The Douglas Range (range, with peaks rising to 3,000 metres, extending 120 km (75 mi) in a northwest–southeast direction from Mount Nicholas to Mount Edred and forming a steep east escarpment of Alexander Island within the British Antarctic Territory, overlooking the north part of George VI Sound.) is a sharp-crested
|Name of Mountain||Coordinates||Height||Comments|
|Mount Nicholas||1,465 m||The northernmost mountain of the Douglas Range|
|Mount Spivey||2,135 m|
|Mount Huckle||2,500 m|
|Mount Stephenson||2,987 m||The highest peak of the Douglas Range, also the highest point of Alexander Island|
|Mount Egbert||2,895 m||The second highest peak of the Douglas Range.|
|Mount Ethelwulf||2,590 m|
|Mount Ethelred||2,470 m|
|Mount Athelstan||1,615 m|
|Lamina Peak||1,280 m|
|Mount Edred||2,195 m||The southernmost mountain of the Douglas Range|
Mount Nicholas was seen in 1909 from a distance by the French Antarctic Expedition under Charcot. The full extent of the range was observed by Lincoln Ellsworth on his trans-Antarctic flight of November 23, 1935, and its east escarpment first roughly mapped from air photos taken on that flight by W.L.G. Joerg. The east face of the range was roughly surveyed from George VI Sound by the British Graham Land Expedition (BGLE) in 1936 and resurveyed by the Falkland Islands Dependencies Survey (FIDS) in 1948–50. The entire range, including the west slopes, was mapped in detail from air photos taken by the Ronne Antarctic Research Expedition (RARE), 1947–48, by Searle of the FIDS in 1960.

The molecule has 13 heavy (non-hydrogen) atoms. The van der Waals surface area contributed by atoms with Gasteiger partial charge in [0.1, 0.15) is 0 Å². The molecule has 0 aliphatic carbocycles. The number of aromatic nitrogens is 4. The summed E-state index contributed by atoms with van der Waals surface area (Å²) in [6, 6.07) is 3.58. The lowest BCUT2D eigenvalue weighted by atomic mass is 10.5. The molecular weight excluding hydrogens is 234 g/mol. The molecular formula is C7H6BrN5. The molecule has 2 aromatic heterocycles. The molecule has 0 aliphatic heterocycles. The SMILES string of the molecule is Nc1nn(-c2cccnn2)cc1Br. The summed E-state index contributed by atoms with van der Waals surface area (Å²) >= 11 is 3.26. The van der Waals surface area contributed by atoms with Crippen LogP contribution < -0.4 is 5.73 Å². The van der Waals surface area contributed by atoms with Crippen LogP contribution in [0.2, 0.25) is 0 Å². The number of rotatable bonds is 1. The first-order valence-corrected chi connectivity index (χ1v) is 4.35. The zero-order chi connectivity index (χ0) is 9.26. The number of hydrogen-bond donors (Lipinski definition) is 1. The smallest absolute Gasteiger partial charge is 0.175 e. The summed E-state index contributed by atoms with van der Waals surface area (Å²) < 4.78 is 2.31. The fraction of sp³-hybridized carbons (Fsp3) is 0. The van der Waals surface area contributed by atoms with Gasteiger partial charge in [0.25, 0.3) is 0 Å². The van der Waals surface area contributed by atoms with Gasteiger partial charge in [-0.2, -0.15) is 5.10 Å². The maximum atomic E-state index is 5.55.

The Douglas Range was named by the BGLE, 1934–37, for V. Admiral Sir Percy Douglas, chairman of the BGLE Advisory Committee, member of the Discovery Committee from 1928 until his death in 1939, formerly hydrographer of the Royal Navy.
- United States. Defense Mapping Agency. Hydrographic Center, Sailing Directions for Antarctica: Includes Islands South of Latitude 60.̊, P 206
- William Robertson Latady, REPORT ON THE AERIAL PHOTOGRAPHY OF THE RONNE ANTARCTIC RESEARCH EXPEDITION, P 216
- V. Noel, M. Pitts, Gravity wave events from mesoscale simulations, compared to polar stratospheric clouds observed from spaceborne lidar over the Antarctic Peninsula, Journal of Geophysical Research: Atmospheres, American Geophysical Union, 2012, 117 (D11), pp. 20. ff10.1029/2011JD017318ff. ffhal01083648f
- S. R. A. KELLY, P. A. DOUBLEDAY, C. H. C. BRUNTON, J. M. DICKINS, G. D. SEVASTOPULO & P. D. TAYLOR, First Carboniferous and ?Permian marine macrofaunas from Antarctica and their tectonic implications, Journal of the Geological Society, London, Vol. 158, 2001, pp. 219–232.
- Douglas Range on USGS website
- Douglas Range on AADC website
- Douglas Range on SCAR website
- Douglas Range updated weather forecast
- Douglas Range area map
- Douglas Range on peakery website